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Opera and Ballet
Giuseppe Verdi sets his comic opera Falstaff in the period of the reign of Henry IV of England, in the city of Windsor. At the Garter Inn, the innkeeper brings the bill to Sir John Falstaff, who discovers he cannot pay it and thus accuses his followers Bardolph and Pistol of drinking too much. The only way to manage to scrape together some money is to woo two wealthy women.
Falstaff commits all sorts of nasty actions…but in an amusing way, because he is inevitably discovered and made fun of, in a world that is all a joke.
Giselle lives in an imaginary, fairy-tale land immersed in vineyards, in love with the charming Albrecht – a youth who arrived a few days before in the village – and in turn loved by the rustic forester Hilarion. She goes mad and dies after discovering that her beloved is engaged to another woman.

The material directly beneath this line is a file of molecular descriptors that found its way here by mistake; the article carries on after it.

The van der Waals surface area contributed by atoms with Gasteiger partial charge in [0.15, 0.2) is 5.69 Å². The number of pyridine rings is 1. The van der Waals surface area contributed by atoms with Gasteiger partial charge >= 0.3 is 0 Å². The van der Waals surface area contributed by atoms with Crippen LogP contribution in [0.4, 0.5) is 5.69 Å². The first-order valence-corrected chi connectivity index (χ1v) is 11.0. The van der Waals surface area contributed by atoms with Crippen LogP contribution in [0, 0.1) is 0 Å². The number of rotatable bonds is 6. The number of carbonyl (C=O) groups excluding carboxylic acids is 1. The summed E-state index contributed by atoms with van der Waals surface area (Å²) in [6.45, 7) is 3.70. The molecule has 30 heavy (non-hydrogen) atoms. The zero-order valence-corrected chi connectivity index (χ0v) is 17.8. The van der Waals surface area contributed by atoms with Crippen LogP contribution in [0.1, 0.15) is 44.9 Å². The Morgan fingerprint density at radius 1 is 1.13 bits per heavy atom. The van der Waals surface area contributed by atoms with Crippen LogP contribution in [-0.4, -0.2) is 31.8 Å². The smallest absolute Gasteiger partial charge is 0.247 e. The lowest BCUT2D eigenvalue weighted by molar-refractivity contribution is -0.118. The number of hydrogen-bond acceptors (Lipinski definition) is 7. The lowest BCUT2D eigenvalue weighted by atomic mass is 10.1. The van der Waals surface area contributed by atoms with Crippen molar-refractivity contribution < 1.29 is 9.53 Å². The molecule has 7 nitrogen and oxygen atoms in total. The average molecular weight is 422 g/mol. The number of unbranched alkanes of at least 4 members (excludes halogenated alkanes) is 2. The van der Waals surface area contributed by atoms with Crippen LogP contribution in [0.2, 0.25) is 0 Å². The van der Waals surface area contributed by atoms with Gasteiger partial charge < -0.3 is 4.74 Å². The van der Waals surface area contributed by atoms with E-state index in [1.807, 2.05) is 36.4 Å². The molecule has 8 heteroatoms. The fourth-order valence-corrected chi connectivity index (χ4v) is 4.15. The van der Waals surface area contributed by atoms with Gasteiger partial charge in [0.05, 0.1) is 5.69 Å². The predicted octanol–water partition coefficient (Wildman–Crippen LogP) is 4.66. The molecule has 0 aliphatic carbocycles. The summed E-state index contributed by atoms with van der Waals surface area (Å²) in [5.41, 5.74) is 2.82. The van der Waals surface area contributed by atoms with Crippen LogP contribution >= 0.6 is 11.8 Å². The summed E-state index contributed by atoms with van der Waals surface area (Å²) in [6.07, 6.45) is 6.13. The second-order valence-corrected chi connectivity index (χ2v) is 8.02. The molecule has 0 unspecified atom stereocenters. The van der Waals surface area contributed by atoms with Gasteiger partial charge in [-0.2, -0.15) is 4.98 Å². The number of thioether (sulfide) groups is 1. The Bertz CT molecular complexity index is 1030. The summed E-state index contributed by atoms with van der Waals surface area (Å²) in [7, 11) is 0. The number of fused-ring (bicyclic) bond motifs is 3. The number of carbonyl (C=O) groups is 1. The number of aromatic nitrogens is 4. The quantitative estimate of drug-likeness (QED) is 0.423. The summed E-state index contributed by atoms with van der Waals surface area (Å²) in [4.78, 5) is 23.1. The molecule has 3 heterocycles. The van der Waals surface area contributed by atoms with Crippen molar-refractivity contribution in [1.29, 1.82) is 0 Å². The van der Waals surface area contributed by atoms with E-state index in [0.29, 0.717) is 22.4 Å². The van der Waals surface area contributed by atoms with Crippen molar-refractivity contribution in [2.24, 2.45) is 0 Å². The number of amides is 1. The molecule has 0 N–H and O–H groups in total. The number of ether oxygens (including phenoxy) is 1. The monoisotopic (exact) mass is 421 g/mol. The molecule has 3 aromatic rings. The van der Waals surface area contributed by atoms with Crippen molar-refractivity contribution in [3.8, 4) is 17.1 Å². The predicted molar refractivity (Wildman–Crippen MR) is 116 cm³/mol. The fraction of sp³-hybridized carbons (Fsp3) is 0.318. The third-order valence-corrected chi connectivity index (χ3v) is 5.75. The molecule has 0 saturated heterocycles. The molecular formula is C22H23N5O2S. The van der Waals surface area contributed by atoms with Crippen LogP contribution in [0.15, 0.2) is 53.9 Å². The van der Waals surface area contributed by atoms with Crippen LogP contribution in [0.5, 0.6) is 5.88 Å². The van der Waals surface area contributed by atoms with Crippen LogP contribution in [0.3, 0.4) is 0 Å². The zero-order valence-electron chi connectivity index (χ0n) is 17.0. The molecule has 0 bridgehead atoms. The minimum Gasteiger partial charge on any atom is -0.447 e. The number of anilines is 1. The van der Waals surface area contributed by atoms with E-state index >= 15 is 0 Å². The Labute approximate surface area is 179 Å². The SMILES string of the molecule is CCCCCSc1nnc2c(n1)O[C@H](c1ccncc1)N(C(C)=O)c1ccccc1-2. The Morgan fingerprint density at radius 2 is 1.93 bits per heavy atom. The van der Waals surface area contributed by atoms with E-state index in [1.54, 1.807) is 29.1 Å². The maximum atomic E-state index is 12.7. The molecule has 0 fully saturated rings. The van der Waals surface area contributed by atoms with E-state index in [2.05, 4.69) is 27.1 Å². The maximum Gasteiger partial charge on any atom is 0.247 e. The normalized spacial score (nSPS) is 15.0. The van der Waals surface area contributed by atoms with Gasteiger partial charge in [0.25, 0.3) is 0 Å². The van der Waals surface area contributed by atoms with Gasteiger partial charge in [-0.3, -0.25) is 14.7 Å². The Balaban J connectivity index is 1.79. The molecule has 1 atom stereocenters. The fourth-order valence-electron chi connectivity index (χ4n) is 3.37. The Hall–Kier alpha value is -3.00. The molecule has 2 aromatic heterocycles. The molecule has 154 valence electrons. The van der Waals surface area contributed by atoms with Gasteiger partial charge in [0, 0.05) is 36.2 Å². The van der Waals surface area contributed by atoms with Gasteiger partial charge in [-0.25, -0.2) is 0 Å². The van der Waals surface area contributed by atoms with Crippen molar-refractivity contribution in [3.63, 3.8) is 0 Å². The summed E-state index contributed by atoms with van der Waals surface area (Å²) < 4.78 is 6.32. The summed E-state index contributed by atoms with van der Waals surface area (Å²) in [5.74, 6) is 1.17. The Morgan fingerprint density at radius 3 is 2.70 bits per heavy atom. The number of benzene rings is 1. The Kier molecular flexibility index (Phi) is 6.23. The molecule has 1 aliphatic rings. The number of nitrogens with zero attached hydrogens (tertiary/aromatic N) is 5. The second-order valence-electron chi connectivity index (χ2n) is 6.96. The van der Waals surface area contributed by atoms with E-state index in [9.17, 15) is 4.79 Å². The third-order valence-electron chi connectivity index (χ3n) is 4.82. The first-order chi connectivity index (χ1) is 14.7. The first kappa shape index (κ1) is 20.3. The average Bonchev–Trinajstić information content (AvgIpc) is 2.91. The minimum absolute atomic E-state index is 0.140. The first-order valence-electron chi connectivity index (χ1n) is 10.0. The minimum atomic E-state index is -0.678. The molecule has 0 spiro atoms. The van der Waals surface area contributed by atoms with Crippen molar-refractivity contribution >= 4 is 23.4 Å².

On her tomb, a host of spirits of girls abandoned on the eve of their wedding dance and fight; though dead, they cannot rest in peace for not having realised their dreams of love. Gathered together to welcome Giselle into their spirits’ circle, they pursuit both the forester Hilarion, crying on the tomb of his beloved, and Albrecht, who begs Giselle for forgiveness and is protected by her.
During a party in the Ducal Palace of Mantua, the Duke says that he is infatuated with a girl he met in church, while Cavaliere Marullo explains that the court jester, the hunchback Rigoletto, has a secret lover whom he goes to see each night. Together with the Count of Ceprano, whom Rigoletto has derided, they decide to kidnap the woman. To the scene is added the Count of Monterone, who, after demanding justice for the honour of his daughter, at one time seduced by the Duke, is insulted and casts a curse on the Duke and Rigoletto.
In a series of tricks and reversals of roles, the curse cast by the unhappy father against the mocking jester leads to its tragic conclusion: the kidnapped girl who sacrifices herself for love is Gilda, Rigoletto’s own daughter.